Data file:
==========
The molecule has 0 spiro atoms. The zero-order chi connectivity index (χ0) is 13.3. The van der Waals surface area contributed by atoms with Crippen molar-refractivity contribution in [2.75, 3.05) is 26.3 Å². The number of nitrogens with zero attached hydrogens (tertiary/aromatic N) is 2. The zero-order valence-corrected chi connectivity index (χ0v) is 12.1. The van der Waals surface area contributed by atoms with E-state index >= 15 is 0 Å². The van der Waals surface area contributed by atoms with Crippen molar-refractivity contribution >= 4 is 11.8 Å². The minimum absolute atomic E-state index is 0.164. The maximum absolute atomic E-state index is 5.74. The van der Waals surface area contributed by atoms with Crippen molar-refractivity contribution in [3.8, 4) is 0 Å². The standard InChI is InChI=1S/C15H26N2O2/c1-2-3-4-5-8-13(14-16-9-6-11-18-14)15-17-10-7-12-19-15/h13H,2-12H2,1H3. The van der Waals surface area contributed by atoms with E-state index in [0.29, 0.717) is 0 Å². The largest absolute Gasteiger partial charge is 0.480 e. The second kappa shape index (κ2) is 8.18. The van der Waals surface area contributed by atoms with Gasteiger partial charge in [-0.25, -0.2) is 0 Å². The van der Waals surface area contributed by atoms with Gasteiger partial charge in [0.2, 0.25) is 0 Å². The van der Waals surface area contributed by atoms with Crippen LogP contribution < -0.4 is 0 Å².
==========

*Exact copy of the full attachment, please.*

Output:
The molecule has 0 spiro atoms. The zero-order chi connectivity index (χ0) is 13.3. The van der Waals surface area contributed by atoms with Crippen molar-refractivity contribution in [2.75, 3.05) is 26.3 Å². The number of nitrogens with zero attached hydrogens (tertiary/aromatic N) is 2. The zero-order valence-corrected chi connectivity index (χ0v) is 12.1. The van der Waals surface area contributed by atoms with E-state index >= 15 is 0 Å². The van der Waals surface area contributed by atoms with Crippen molar-refractivity contribution >= 4 is 11.8 Å². The minimum absolute atomic E-state index is 0.164. The maximum absolute atomic E-state index is 5.74. The van der Waals surface area contributed by atoms with Crippen molar-refractivity contribution in [3.8, 4) is 0 Å². The standard InChI is InChI=1S/C15H26N2O2/c1-2-3-4-5-8-13(14-16-9-6-11-18-14)15-17-10-7-12-19-15/h13H,2-12H2,1H3. The van der Waals surface area contributed by atoms with E-state index in [0.29, 0.717) is 0 Å². The largest absolute Gasteiger partial charge is 0.480 e. The second kappa shape index (κ2) is 8.18. The van der Waals surface area contributed by atoms with Gasteiger partial charge in [-0.25, -0.2) is 0 Å². The van der Waals surface area contributed by atoms with Gasteiger partial charge in [0.2, 0.25) is 0 Å². The van der Waals surface area contributed by atoms with Crippen LogP contribution < -0.4 is 0 Å².